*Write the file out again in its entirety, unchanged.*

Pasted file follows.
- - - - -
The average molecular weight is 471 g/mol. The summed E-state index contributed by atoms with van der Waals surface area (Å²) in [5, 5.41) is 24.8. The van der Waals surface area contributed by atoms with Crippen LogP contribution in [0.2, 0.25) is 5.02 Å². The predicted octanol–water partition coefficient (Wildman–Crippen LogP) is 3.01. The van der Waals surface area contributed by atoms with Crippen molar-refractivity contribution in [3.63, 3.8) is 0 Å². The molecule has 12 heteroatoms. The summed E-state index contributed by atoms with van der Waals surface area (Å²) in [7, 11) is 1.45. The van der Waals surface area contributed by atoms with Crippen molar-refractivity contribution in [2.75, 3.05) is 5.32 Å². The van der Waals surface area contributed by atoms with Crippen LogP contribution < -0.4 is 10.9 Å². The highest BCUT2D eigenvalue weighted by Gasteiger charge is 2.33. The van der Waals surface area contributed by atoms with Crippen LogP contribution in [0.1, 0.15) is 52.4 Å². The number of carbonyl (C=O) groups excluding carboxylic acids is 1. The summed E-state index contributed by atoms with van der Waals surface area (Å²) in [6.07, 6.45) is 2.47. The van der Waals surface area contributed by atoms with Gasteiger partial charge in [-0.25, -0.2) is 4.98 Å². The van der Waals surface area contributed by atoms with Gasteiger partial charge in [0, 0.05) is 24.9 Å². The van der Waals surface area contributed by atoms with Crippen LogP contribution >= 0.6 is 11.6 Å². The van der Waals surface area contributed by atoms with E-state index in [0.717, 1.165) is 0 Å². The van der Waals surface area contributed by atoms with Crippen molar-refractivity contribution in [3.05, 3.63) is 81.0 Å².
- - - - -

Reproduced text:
The average molecular weight is 471 g/mol. The summed E-state index contributed by atoms with van der Waals surface area (Å²) in [5, 5.41) is 24.8. The van der Waals surface area contributed by atoms with Crippen LogP contribution in [0.2, 0.25) is 5.02 Å². The predicted octanol–water partition coefficient (Wildman–Crippen LogP) is 3.01. The van der Waals surface area contributed by atoms with Crippen molar-refractivity contribution in [3.63, 3.8) is 0 Å². The molecule has 12 heteroatoms. The summed E-state index contributed by atoms with van der Waals surface area (Å²) in [7, 11) is 1.45. The van der Waals surface area contributed by atoms with Crippen molar-refractivity contribution in [2.75, 3.05) is 5.32 Å². The van der Waals surface area contributed by atoms with Crippen LogP contribution < -0.4 is 10.9 Å². The highest BCUT2D eigenvalue weighted by Gasteiger charge is 2.33. The van der Waals surface area contributed by atoms with Crippen LogP contribution in [0.1, 0.15) is 52.4 Å². The number of carbonyl (C=O) groups excluding carboxylic acids is 1. The summed E-state index contributed by atoms with van der Waals surface area (Å²) in [6.07, 6.45) is 2.47. The van der Waals surface area contributed by atoms with Gasteiger partial charge in [-0.25, -0.2) is 4.98 Å². The van der Waals surface area contributed by atoms with Gasteiger partial charge in [0, 0.05) is 24.9 Å². The van der Waals surface area contributed by atoms with Crippen LogP contribution >= 0.6 is 11.6 Å². The van der Waals surface area contributed by atoms with E-state index in [0.717, 1.165) is 0 Å². The van der Waals surface area contributed by atoms with Crippen molar-refractivity contribution in [3.05, 3.63) is 81.0 Å².